Otis Taylor, |
Below the Fold
Otis Taylor, both traditionalist and creator, sounds, one might say, as Taj Mahal might if he were Bob Dylan, or vice versa -- in other words, a fashioner of modern sounds out of old ones. That's true, but Taylor has his own very specific voice, usually a hard one, attuned to regret, irony, tragedy and injustice. Though blues is clearly the proximate inspiration, this is not juke-joint or dancehall music, and it's not funny in the rich, dark ways blues, especially the downhome variety, can be. (In an interview with NPR some months ago, though, Taylor came across as easygoing and affable, certainly not the impression one would deduce about his personality from his art.) The sound is early 21st century, but the view looks backward, to personal, national and racial history. Taylor himself calls it "trance blues," presumably because of its use of hypnotic rhythms in place of more conventional melodies.
Make no mistake about it, this is smart stuff from a well-read man who thinks deeply and who holds strong points of view. The subjects range from the 1960s civil-rights movement ("Feels Like Lightning") to the 1914 Ludlow, Colorado, Massacre ("Your Children Sleep Good Tonight," subject also, though Taylor's liner notes don't mention it, of Woody Guthrie's "Ludlow Massacre") to his mother and his childhood ("Mama's Got a Friend," a matter-of-fact recounting of her lesbian relationship).
Taylor sets these story-songs in a sonic environment that recalls not only blues but the string bands, black and white, of a century and more ago. Rayna Gellert, the well-regarded young old-time fiddler (and member of the all-female folk band Uncle Earl), plays that instrument here. The arrangements, however, are more reference than re-creation. Though not many African-American artists play banjo and mandolin anymore --Taj Mahal, Alvin Youngblood Hart, a very few others among the rare exceptions -- Taylor does, with fierce power. Listen to the terrific "Boy Plays Mandolin" ("an old man's last memory is the love of his mandolin," the notes tersely explain), with Ron Miles' trumpet snaking through the mandolin rhythm, like a dream at once soothing and troubling.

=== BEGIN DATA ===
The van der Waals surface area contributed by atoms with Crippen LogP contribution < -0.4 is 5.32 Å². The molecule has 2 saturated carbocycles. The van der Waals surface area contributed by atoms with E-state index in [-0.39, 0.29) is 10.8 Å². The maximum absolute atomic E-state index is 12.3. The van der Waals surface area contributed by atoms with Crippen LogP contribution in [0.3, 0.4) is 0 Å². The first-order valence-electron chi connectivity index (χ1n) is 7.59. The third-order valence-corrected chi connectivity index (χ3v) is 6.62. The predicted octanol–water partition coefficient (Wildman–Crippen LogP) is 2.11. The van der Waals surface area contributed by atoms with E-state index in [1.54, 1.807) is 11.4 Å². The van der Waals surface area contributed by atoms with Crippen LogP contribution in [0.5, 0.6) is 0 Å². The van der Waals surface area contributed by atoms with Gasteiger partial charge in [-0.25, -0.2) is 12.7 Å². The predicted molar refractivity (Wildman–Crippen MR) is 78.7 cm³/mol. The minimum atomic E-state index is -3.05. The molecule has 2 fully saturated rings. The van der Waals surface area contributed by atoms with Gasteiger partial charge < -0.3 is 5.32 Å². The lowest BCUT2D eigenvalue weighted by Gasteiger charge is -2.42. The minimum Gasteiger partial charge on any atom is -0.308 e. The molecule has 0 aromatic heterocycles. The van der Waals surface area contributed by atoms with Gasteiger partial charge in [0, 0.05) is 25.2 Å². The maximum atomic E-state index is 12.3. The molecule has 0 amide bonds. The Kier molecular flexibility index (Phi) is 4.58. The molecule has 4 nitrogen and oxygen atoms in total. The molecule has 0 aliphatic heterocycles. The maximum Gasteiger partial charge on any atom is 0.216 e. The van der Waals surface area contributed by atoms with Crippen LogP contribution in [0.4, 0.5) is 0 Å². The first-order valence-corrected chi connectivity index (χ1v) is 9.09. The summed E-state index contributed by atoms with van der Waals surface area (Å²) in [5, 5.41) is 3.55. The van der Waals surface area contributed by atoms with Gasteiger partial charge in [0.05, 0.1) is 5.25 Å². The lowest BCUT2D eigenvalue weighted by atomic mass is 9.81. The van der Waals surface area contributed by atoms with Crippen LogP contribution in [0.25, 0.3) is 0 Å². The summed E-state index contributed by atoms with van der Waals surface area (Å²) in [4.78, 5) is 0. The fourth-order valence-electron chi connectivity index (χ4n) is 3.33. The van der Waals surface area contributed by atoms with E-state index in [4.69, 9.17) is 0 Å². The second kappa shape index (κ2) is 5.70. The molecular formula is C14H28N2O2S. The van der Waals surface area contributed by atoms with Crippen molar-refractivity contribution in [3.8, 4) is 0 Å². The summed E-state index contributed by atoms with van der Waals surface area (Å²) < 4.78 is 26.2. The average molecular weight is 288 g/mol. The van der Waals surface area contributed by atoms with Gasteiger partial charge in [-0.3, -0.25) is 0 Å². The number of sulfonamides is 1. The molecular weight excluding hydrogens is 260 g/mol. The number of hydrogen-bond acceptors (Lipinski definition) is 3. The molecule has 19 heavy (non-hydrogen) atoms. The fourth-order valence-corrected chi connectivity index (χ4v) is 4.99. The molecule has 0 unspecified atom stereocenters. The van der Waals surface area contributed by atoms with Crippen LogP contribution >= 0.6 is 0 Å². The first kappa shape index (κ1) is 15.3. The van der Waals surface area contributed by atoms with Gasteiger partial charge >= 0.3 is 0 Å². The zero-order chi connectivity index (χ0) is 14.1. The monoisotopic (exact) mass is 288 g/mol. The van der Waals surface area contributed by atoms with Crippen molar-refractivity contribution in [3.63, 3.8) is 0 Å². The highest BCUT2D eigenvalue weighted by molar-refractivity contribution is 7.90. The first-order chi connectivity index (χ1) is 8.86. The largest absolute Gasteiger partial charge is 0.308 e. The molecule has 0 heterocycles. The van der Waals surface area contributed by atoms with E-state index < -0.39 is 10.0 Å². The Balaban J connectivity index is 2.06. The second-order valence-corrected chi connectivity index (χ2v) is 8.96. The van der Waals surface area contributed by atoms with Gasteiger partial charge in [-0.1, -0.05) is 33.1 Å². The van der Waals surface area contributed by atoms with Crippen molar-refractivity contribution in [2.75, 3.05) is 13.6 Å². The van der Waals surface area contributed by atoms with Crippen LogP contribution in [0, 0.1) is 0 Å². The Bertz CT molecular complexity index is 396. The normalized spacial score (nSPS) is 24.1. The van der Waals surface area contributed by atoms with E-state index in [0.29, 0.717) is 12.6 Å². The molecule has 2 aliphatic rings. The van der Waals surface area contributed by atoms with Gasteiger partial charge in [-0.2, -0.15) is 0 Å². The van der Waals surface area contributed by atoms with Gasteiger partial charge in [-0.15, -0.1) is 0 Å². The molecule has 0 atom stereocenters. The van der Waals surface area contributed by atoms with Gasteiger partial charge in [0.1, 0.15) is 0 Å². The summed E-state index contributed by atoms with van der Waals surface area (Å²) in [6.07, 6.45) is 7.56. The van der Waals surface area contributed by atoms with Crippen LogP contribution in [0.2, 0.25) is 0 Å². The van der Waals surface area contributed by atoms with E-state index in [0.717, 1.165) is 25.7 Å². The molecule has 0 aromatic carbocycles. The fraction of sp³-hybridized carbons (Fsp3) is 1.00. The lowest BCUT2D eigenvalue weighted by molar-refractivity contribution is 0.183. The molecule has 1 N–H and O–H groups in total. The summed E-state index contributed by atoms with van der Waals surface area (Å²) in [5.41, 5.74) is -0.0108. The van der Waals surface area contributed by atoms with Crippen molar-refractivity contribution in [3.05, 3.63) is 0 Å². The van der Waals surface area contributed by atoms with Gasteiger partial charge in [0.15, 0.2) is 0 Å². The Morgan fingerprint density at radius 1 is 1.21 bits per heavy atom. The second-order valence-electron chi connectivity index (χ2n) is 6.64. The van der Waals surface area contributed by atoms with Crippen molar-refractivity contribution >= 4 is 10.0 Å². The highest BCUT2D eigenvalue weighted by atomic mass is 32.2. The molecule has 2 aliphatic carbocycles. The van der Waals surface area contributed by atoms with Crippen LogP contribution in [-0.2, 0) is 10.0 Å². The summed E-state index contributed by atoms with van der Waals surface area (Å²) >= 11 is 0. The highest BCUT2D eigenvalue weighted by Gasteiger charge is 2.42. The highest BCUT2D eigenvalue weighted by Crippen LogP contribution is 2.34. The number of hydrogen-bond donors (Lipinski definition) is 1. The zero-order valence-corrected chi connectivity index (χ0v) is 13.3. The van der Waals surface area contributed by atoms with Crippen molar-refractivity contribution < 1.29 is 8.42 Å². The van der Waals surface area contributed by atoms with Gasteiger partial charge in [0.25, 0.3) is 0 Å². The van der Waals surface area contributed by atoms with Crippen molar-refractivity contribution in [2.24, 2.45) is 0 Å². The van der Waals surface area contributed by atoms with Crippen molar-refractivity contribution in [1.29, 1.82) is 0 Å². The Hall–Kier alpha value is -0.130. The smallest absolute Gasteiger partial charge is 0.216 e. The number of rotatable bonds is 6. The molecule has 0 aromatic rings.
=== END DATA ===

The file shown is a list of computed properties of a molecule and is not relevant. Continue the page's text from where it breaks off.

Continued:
A rare moment of sweetness -- not, let me stress, sappiness -- comes when Cassie Taylor, his daughter and bass player in his band, steps forward with "Working for the Pullman Company," about a little girl who misses her father as he's off to work on the train in Santa Fe.
This is Taylor's seventh album since the mid-1990s (the first, Blue Eyed Monster, is no longer available) and his second in little more than a year. The man is surely prolific, but then, as one successful recording after another documents, he has a whole lot to say. If what he does may not be blues exactly, it still feels eerily like blues' future, marched toward with one step backward and two forward.
by Jerome Clark